• Shamane

How I became an Industry Speaker | Part one of a two-part mini series

Updated: Mar 18, 2019


How It All Began


Everyone has a different story. I thought I'd share mine with you today. I wanted to pen down my journey so that I will always remember how I started. I also wanted to include some of my secrets, and lessons picked up along the way that will be helpful to the curious.


Years ago, I never would have thought I would be in the position I was today.


It all started out with a simple desire of bringing like-minded people together. When I started the Cyber Risk Meetups, it wasn't about re-inventing the wheel. I wasn't even attending ISACA, AISA or (ISC)² events. It was pretty much a blank canvas. I first attended the DOTM (Day of the Month) social networking event back in 2017.


Since then, I wanted a platform where I could hear directly from the executives (that hadn't had the chance or time to speak in public, outside of their organisations). I wanted in particular to hear about industry topics in a different manner. Unfiltered, ideally. In a less official setting. And about their most passionate topic.


Most people might not believe me when I say this. But it's true. I am afraid of public speaking. Yes. You've heard me right. Now, I am not afraid of the idea of public speaking. But when it comes to it, the night before the event, the day itself, the thirty minutes before I go up, and right before I do, it actually terrifies me. I might be preparing the words to say, my mind might be blank at times, but my heart is racing; I am on an adrenaline rush. 


Be Hungry for New Experiences


Yet, one thing is certain for me. I am hungry for the new experience I gain each time I step up. Yes, I know I will make mistakes. I accept that I am only human. I know that with a platform and as the tent expands in front of critic eyes, you are vulnerable to more people forming judgement of you. 


Somehow, I have the confidence that every single time that I do step up, I will ALWAYS end up richer. Be it in experience, or in learning.

I learn what to repeat and what not to. Despite the fear, I am training my subconscious to be more comfortable in a naturally uncomfortable environment.


And so I began hosting, emceeing and then learning how to moderate panels. I remember I kept telling myself; it's ok, baby steps. Don't compare myself to the professional public speakers.  Comparison is the fastest form of deterrence and self-disqualification.


Recognise where I am, go for the improvements, celebrate small wins, be my own greatest encourager, and continue improving. Don't go for the end product. Go for the process.  


I went from reading off my script when I was moderating C-suite panel talks, to learning to have faith in my preparation, and simply believing in myself; that I have what it takes, and being unafraid of what others think. I told myself, I have to keep the focus - the bigger picture of why I was doing this. That it's not about me. But about being truly invested in the discussions, ensuring I draw the richness out of the deep wells of my speakers, that my Cyber Riskers attendees get a real value out of their time spent. And that helped keep me on track.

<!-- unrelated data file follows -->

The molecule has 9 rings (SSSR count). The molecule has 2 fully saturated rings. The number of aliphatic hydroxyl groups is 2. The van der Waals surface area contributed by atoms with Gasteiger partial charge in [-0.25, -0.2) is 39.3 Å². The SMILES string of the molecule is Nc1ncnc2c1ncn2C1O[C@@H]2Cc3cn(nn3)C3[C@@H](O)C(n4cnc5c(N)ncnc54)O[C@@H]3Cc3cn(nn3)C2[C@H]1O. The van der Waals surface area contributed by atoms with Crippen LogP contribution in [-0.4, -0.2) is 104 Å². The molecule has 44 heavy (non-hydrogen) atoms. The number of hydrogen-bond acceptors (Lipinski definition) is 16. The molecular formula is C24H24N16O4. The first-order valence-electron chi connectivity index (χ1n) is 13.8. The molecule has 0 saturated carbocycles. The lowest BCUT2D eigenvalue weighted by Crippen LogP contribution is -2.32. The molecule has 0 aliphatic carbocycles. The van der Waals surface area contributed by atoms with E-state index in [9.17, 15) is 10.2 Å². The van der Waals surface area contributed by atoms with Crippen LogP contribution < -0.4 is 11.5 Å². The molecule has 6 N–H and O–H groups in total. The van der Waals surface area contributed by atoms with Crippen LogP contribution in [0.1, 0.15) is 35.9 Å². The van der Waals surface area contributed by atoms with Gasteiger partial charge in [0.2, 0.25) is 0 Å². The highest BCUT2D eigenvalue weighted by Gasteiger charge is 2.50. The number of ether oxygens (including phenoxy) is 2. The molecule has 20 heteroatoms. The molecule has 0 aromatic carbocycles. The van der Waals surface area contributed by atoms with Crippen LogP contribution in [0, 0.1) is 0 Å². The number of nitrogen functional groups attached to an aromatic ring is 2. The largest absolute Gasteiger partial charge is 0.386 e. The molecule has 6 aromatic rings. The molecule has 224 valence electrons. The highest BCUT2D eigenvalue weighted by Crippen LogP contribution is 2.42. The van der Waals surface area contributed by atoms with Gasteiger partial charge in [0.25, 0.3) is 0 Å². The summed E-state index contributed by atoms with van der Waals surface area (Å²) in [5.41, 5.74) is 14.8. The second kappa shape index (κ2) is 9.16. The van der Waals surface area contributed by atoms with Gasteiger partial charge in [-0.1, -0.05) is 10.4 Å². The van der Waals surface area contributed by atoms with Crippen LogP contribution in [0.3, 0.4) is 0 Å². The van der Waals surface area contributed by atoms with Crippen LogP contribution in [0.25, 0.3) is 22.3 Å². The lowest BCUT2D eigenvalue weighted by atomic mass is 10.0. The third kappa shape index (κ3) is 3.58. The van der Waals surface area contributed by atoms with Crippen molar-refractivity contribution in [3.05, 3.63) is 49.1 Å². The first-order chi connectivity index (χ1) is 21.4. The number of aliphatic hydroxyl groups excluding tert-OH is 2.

It has only been 18 months but the Cyber Risk meetups which are held every quarter have flourished. It is now in the major states in Australia (Sydney, Melbourne, Brisbane and Perth), and also in Singapore. A total of 1,500 people have attended these meetups. So much so that we are now doing joint events with ISACA, (ISC)², AWSN (Australian Women in Security Network) amongst many others.

Capitalise on Every Moment


I guess when you are meeting new industry leaders frequently, either through the meetups itself, networking or people referring new speakers to me, you have a massive opportunity presented to you. It is times like this that you keep your curiosity alive! It is not about you talking away. No, this is the time to ask questions. Learn from them. Be intentional. If you have the opportunity to meet them for coffees, be mindful that their time is precious. For those who have been following my weekly #coffeewiththeCsuite edition, I try to capture and share a key learning point with my followers each time I had a session with one of the CISOs, or other C-execs. #sharingiscaring ;)

Before I knew it, I realised I had gathered so much knowledge and insights beyond my years and experience along the way. I also started saying yes to speaking opportunities elsewhere. Most people feel that they are only qualified to speak on topics if they have decades of experience. That is not true. Everyone always have a story to tell. Everyone is unique. You will have a different experience. You will always have something to offer to the less experienced. 


I went from giving short talks to people, to imparting to the students at the local universities, and then being invited to speak at international conferences, and even giving keynotes at events! Through it all, I just kept saying yes to the opportunities that came up. That's how I discovered two special keys in the process, which I will reveal in part two of this mini series.


About the Author


Shamane Tan is the APAC Cyber Security Advisor at Privasec, a leading and independent Security Consulting Firm. She has worked with exciting start-ups all the way to global organisations extensively in the Asia-Pacific region. Shamane advises the C-Suite and IT Executives on their business security posture to the reality of the challenges they faced from regulatory issues and cybercrime. She is also the founder of the Cyber Risk Meetup which is in four major cities in Australia, as well as in Singapore. Her meetups offer Security Enthusiasts and Executives a unique platform to impart and exchange innovative insights. 

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